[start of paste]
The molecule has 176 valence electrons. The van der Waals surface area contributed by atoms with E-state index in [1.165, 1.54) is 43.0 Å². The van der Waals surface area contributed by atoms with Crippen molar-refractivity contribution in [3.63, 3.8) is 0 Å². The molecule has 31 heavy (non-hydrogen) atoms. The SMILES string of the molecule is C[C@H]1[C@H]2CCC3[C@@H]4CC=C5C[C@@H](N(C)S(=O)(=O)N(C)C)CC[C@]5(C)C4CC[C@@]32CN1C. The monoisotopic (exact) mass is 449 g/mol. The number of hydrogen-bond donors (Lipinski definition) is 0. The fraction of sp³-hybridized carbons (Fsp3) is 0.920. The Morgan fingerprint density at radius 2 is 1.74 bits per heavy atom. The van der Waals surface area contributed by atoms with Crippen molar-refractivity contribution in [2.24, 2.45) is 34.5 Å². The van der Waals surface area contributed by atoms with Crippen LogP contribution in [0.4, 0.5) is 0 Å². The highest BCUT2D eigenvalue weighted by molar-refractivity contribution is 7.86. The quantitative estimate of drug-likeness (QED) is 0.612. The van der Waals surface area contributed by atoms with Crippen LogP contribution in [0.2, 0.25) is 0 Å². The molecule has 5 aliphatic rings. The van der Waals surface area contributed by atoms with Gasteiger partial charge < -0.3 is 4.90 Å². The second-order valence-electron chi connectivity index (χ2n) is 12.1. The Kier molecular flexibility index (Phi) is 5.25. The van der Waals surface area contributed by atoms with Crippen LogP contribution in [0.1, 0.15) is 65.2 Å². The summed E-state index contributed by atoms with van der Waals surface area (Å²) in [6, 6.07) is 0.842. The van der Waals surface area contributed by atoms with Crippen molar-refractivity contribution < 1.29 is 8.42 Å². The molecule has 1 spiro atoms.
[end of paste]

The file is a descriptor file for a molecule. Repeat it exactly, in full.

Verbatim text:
The molecule has 176 valence electrons. The van der Waals surface area contributed by atoms with E-state index in [1.165, 1.54) is 43.0 Å². The van der Waals surface area contributed by atoms with Crippen molar-refractivity contribution in [3.63, 3.8) is 0 Å². The molecule has 31 heavy (non-hydrogen) atoms. The SMILES string of the molecule is C[C@H]1[C@H]2CCC3[C@@H]4CC=C5C[C@@H](N(C)S(=O)(=O)N(C)C)CC[C@]5(C)C4CC[C@@]32CN1C. The monoisotopic (exact) mass is 449 g/mol. The number of hydrogen-bond donors (Lipinski definition) is 0. The fraction of sp³-hybridized carbons (Fsp3) is 0.920. The Morgan fingerprint density at radius 2 is 1.74 bits per heavy atom. The van der Waals surface area contributed by atoms with Crippen molar-refractivity contribution in [2.24, 2.45) is 34.5 Å². The van der Waals surface area contributed by atoms with Crippen LogP contribution in [0.4, 0.5) is 0 Å². The highest BCUT2D eigenvalue weighted by molar-refractivity contribution is 7.86. The quantitative estimate of drug-likeness (QED) is 0.612. The van der Waals surface area contributed by atoms with Crippen LogP contribution in [0.2, 0.25) is 0 Å². The molecule has 5 aliphatic rings. The van der Waals surface area contributed by atoms with Gasteiger partial charge < -0.3 is 4.90 Å². The second-order valence-electron chi connectivity index (χ2n) is 12.1. The Kier molecular flexibility index (Phi) is 5.25. The van der Waals surface area contributed by atoms with Crippen LogP contribution in [0.1, 0.15) is 65.2 Å². The summed E-state index contributed by atoms with van der Waals surface area (Å²) in [6, 6.07) is 0.842. The van der Waals surface area contributed by atoms with Crippen molar-refractivity contribution < 1.29 is 8.42 Å². The molecule has 1 spiro atoms.